Ecotourism – Conduit to a New Consciousness?

Ecotourism sounds like an oxymoron, doesn’t it?

We do know that tourism brings benefits to a place, but we cannot deny the larger truth of what I like to call The Paradox of Observation – the more we look at something, the more we change it. Basically, neutral observation may not exist.

Analogically, that is one of the reasons why modern governments install cameras on as many street corners as they can afford to. These devices are not there to record; they are just as much there to change behaviour, to modify the social scene they ostensibly watch. (Pre-modern governments of course used snitches and spies and strategically placed soldiers instead).

But back to tourism… Some tourist destinations thrive on volume: the more tourists there are the better. They are absorbent to a larger extent, and the changes that are wrought simply and strangely become part of the general scene, part of the experience. Metropolises like London, Paris and New York – and perhaps the Klang Valley as well – come to mind.

And then there are places whose popularity among tourists forebodes their eventual demise. Delicate historical locations like Hoi An, Luang Prabang and even Angkor Wat are radically altered to ease public access and deliver security, to provide accommodation and sewerage facilities, and to supply food and water. Tourism changes them into something that tourists have little interest in.

At the bottom of it all, tourism is human curiosity about the world, accelerated by general affluence and travel technologies. There is always a difficult balance to keep, and many of the changes are unavoidably part of economic development and demographic growth. And so, shrewd and principled management becomes central to the sustainability of any tourist destination.

Sustainability is the key word of course, as it is in practically all human endeavours now that the global population has gone beyond 7.5 billion. (It reached that figure on April 24 this year, to be exact.) We are indeed in the Anthropocene Age. The magnitude of anything that humans now do cannot help but alter our environment and push us further along on a paradoxical “Achieve sustainability through ceaseless innovations” path.

We are really dealing with modern economics here, with capitalism's essence. Growth, progress, advancement and development – all these encourage and condone change, connoting improvement and opportunity. The more we advance, the faster the changes we wrought on the planet. We consider this basically good. In any case, we can’t seem to stop it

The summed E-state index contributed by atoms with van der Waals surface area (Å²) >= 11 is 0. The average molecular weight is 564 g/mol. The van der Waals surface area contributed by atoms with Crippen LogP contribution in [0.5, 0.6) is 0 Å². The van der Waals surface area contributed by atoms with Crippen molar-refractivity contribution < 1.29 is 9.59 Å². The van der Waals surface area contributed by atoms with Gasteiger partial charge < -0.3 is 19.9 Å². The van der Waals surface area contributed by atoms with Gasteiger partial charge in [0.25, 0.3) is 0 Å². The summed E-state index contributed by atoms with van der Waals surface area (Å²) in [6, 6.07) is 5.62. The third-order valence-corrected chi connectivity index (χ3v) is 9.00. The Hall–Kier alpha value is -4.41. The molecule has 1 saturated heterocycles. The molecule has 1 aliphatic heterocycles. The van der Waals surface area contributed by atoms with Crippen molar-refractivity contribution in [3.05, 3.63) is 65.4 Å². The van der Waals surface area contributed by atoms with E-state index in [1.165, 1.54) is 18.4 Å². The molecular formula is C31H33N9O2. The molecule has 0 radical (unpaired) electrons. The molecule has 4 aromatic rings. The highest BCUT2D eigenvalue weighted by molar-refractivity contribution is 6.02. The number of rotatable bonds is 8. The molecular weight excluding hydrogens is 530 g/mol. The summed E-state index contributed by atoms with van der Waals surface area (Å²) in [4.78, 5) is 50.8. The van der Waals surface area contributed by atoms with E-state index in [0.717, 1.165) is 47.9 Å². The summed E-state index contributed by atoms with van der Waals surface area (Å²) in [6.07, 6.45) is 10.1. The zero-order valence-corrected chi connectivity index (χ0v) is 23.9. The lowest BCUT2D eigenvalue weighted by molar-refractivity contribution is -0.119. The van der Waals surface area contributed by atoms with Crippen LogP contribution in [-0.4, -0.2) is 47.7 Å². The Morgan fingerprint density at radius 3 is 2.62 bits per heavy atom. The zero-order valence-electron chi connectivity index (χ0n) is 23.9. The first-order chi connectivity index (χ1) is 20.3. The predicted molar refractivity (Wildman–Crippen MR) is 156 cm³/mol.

But perhaps we can steer things in a corrective direction, in a more holistically fruitful way. And so, “Sustainability” becomes the catchword within which we can imagine both embracing change and exercising common sense.

What about ecotourism then? Is it really an oxymoronic notion? After all, the UN endorsed 2002 as Ecotourism Year. (To be sure, this guarantees nothing.)

Let’s see what the International Ecotourism Society says. On its website, it defines ecotourism as “responsible travel to natural areas that conserves the environment, sustains the well-being of the local people, and involves interpretation and education.”

It appears that ecotourism acknowledges humanity’s need to experience new things and to be curious; and sees a chance to imbibe tourists and guides alike with a sense of awe about nature, culture and the deep bond between these two, and to transfer economic wealth to less-fortunate locals.

In that sense, then, it proffers cognizance of the dangers faced by other life forms in the Anthropocene Age, but instead of tilting at the windmill and calling for an end to humanity’s exploitation of the planet, it prefers to ride along with Man’s mammoth urges and steer human consciousness towards respect of the Earth’s natural and cultural treasures. It appears oxymoronic or paradoxical mainly because it does not try to contravene the mainstream flow of economic development.

Although the final effects of this may be merely damage control and not preventive medicine, the line of thought is commendable. And it may be the best that humanity can do at this point – until, to end with my paradox, new innovations allow for real sustainability.

To consider the issue further and see what the “Principles of Ecotourism” are, go to http://www.ecotourism.org/what-is-ecotourism.



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